The Best Local Foods to Eat in Casablanca

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The Best Local Foods to Eat in Casablanca

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Wandering through Casablanca’s lively streets, I was greeted by enticing scents that led me straight to the heart of the city’s food scene. Casablanca, a melting pot of flavors influenced by centuries of Moroccan history, serves up an array of dishes that are both delicious and deeply rooted in local tradition. The city abounds with culinary delights, from slow-cooked tagines to sweet pastries, each offering a taste of Casablanca’s rich gastronomic heritage.

So, what should you absolutely try when visiting? Let’s dive into the best local foods Casablanca has in store for us.

In the realm of savory meals, the tagine is king. This iconic Moroccan dish, named after the conical clay pot it’s cooked in, combines meat, vegetables, and a blend of spices like cumin, coriander, and cinnamon. The result is a tender, aromatic stew that’s a staple in Casablanca’s diet. Then there’s the beloved couscous, often enjoyed on Fridays, which is the local day of rest and family gatherings. It’s typically served with a delicious mix of stewed vegetables and sometimes lamb or chicken, all seasoned with a harmony of spices.

For those with a sweet tooth, Casablanca’s bakeries are treasure troves. A must-try is the cornes de gazelle, crescent-shaped pastries filled with almond paste and scented with orange blossom water. These delicate treats are a testament to the city’s Andalusian and Jewish influences.

Street food enthusiasts should not miss the chance to try b’ssara, a rich fava bean soup that’s both nourishing and comforting, especially during the cooler months. And for a quick bite, nothing beats a freshly made maakouda sandwich – a spicy potato fritter tucked into a crusty baguette.

Casablanca’s food reflects its history, culture, and the local love of good, hearty meals. It’s more than just eating; it’s an experience that connects you with the soul of the city. Whether you’re savoring a slow-cooked meal or biting into a sweet pastry, each dish offers a glimpse into the heart of Moroccan cuisine.


In Casablanca, local cuisine is defined by its flavorsome tagines, central to Moroccan food culture. These dishes, named after the distinctive clay pots they’re cooked in, are renowned for their slow cooking technique which enhances the taste. With a range of ingredients including succulent meats such as lamb and chicken, as well as a selection of vegetables, tagines embody the diversity of Moroccan flavors, thanks to spices like saffron and cumin, and unique additions like preserved lemons and olives.

For example, the lamb tagine with apricots and almonds is a testament to the complexity of Moroccan culinary expertise. The tender lamb, when coupled with the sweetness of apricots and the texture of almonds, results in a dish that’s a feast for the senses. On the other hand, the vegetable tagine offers a hearty option for those who don’t eat meat, featuring a vibrant mix of vegetables like carrots and bell peppers, simmered in a rich tomato sauce, showcasing how the ingredients’ natural tastes are preserved.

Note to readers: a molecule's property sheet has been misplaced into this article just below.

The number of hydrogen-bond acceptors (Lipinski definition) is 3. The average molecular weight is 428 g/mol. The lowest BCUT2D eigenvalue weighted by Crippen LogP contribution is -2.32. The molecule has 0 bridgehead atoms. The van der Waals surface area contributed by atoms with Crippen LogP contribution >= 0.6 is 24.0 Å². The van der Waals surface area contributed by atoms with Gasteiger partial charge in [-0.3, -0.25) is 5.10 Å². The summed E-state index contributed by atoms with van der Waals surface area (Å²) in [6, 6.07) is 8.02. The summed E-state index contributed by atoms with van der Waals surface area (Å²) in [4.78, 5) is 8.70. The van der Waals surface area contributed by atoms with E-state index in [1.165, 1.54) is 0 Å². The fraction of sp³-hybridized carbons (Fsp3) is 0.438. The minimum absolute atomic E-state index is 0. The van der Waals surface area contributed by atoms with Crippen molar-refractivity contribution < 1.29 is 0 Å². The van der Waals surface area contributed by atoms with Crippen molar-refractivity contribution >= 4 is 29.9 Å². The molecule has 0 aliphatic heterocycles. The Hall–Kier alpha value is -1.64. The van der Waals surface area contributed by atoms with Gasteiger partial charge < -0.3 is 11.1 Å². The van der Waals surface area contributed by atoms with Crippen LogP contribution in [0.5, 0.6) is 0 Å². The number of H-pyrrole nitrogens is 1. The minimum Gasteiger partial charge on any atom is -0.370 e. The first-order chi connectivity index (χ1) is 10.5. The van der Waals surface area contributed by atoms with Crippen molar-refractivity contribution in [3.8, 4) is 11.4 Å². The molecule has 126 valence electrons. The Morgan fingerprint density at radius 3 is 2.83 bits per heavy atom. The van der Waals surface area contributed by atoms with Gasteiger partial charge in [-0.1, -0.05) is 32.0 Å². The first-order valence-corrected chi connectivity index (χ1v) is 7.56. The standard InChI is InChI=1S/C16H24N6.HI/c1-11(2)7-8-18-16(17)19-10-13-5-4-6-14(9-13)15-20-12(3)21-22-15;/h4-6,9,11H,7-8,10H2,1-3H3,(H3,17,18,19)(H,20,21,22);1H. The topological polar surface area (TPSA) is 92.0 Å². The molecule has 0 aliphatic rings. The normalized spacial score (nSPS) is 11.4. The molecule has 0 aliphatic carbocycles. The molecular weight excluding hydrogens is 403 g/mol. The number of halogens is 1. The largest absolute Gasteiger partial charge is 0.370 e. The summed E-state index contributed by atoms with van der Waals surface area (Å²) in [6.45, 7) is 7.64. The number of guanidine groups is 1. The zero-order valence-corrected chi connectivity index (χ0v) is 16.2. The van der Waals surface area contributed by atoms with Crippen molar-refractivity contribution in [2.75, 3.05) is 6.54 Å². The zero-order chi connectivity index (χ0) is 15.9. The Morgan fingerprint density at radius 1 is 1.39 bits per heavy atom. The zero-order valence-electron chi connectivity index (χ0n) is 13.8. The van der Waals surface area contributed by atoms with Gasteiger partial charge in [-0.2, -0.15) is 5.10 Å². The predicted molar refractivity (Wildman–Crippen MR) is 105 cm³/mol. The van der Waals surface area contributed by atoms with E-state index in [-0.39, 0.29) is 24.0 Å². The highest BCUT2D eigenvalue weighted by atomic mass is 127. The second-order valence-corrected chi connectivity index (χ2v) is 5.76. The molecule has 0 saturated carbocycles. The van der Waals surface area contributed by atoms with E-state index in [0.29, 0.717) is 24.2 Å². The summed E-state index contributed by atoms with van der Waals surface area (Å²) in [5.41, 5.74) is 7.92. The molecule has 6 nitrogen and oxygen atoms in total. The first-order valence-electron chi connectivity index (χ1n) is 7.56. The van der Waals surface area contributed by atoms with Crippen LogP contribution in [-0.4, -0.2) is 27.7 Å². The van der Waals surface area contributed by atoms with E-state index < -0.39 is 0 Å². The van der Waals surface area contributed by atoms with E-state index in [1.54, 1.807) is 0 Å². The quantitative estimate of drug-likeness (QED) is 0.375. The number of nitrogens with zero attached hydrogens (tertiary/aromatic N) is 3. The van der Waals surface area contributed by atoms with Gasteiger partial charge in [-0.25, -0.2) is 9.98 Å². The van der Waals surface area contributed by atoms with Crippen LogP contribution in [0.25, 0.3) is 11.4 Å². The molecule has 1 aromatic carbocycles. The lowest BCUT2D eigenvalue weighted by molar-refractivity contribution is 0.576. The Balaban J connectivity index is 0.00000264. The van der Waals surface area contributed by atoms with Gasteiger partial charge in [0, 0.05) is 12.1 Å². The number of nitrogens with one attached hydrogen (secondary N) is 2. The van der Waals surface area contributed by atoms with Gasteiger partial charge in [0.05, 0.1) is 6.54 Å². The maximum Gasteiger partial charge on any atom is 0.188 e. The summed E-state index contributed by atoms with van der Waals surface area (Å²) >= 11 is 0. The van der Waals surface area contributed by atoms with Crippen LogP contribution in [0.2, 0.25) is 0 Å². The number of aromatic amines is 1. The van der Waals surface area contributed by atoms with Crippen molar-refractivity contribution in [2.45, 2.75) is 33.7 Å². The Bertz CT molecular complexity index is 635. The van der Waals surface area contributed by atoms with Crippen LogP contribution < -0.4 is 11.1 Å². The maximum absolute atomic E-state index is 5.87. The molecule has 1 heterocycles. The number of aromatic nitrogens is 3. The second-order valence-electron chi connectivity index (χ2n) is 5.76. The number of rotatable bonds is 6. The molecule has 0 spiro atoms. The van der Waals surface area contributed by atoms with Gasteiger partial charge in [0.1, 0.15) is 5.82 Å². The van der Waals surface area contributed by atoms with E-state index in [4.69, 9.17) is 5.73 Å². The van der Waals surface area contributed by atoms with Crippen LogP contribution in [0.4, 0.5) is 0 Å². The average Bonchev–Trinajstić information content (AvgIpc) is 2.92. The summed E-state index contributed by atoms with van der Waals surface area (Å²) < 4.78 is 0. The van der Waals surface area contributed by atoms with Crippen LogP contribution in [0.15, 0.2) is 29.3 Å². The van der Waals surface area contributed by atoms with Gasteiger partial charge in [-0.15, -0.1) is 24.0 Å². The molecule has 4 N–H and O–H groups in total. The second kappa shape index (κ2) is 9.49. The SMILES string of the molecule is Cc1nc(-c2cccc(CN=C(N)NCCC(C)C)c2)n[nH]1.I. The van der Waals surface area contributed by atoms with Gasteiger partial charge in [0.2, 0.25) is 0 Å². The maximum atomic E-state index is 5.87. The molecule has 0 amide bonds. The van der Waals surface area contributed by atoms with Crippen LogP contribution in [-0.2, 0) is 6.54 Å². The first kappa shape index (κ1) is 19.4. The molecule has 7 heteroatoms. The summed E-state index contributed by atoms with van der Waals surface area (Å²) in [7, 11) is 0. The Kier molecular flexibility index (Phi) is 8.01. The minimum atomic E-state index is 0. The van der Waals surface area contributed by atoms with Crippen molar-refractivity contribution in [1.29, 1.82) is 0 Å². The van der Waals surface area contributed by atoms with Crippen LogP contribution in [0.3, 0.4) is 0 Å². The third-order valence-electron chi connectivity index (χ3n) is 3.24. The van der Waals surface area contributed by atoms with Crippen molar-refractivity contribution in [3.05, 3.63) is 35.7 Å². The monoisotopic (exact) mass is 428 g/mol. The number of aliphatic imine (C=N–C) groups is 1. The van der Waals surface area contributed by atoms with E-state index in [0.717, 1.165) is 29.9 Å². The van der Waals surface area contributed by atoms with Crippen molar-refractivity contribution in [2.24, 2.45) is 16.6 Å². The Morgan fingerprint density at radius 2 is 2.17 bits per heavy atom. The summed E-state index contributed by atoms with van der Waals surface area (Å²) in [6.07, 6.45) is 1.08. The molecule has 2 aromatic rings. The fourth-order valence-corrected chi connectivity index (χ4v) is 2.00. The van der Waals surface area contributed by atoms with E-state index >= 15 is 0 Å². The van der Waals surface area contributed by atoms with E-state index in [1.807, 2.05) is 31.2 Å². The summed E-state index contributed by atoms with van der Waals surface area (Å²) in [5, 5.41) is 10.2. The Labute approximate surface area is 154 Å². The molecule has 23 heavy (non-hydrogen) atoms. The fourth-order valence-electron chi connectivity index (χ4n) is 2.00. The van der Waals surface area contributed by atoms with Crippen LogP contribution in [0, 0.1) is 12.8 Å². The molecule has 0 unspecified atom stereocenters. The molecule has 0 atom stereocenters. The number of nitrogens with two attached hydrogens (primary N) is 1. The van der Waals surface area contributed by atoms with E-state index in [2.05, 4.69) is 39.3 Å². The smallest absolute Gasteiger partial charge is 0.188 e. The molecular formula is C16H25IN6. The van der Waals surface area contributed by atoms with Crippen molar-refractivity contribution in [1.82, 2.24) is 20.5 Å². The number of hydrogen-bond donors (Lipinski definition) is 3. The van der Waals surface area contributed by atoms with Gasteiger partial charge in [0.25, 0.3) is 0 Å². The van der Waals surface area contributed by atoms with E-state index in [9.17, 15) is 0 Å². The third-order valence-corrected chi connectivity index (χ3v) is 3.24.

Tagines represent the heart of Moroccan gastronomy. The meticulous slow cooking melds spices and ingredients together for a deeply satisfying and unique eating experience. When in Casablanca, indulging in a tagine isn’t just recommended, it’s essential for anyone looking to immerse themselves in the local food scene.


Couscous truly captures the essence of Casablanca’s culinary heritage. This staple Moroccan dish is crafted from small semolina grains, meticulously steamed to a light and airy texture. The art of making couscous is a cherished practice within Moroccan tradition, handed down from generation to generation.

A beloved recipe for couscous features these grains combined with a medley of fresh vegetables such as carrots, zucchini, and onions, and includes either succulent lamb or chicken. This blend is then gently cooked in a couscoussier, a specialized pot designed for even steam distribution, ensuring that each grain is imbued with the savory flavors of the accompanying ingredients.

The final creation is a satisfying and fragrant meal. The couscous is exceptionally fluffy, complemented by the softness of the meat and vegetables. The distinctive blend of spices, including cumin, turmeric, and cinnamon, contributes a complex, authentic flavor that’s a hallmark of Moroccan culinary art.

More than just food, couscous represents a gesture of unity and festivity, often gracing the table at celebratory events and gatherings of loved ones. Preparing couscous is an act of dedication, demanding both time and careful attention. However, the outcome is a fulfilling experience that embodies the love and spirit of Moroccan culture.


Pastilla, a celebrated dish from Morocco, masterfully blends sweet and savory elements for a unique taste experience. Known also as B’stilla, it reflects the depth of Moroccan culinary practices. This dish is a proud display of Morocco’s rich food heritage.

The construction of Pastilla involves stacking layers of delicate, flaky pastry with a savory mix of either shredded chicken or pigeon, almonds, eggs, and a selection of spices like cinnamon and saffron. The pastry is then baked to achieve a perfect golden brown hue and a satisfying crispiness. A final sprinkle of powdered sugar and cinnamon on top provides a subtle sweetness that complements the savory interior.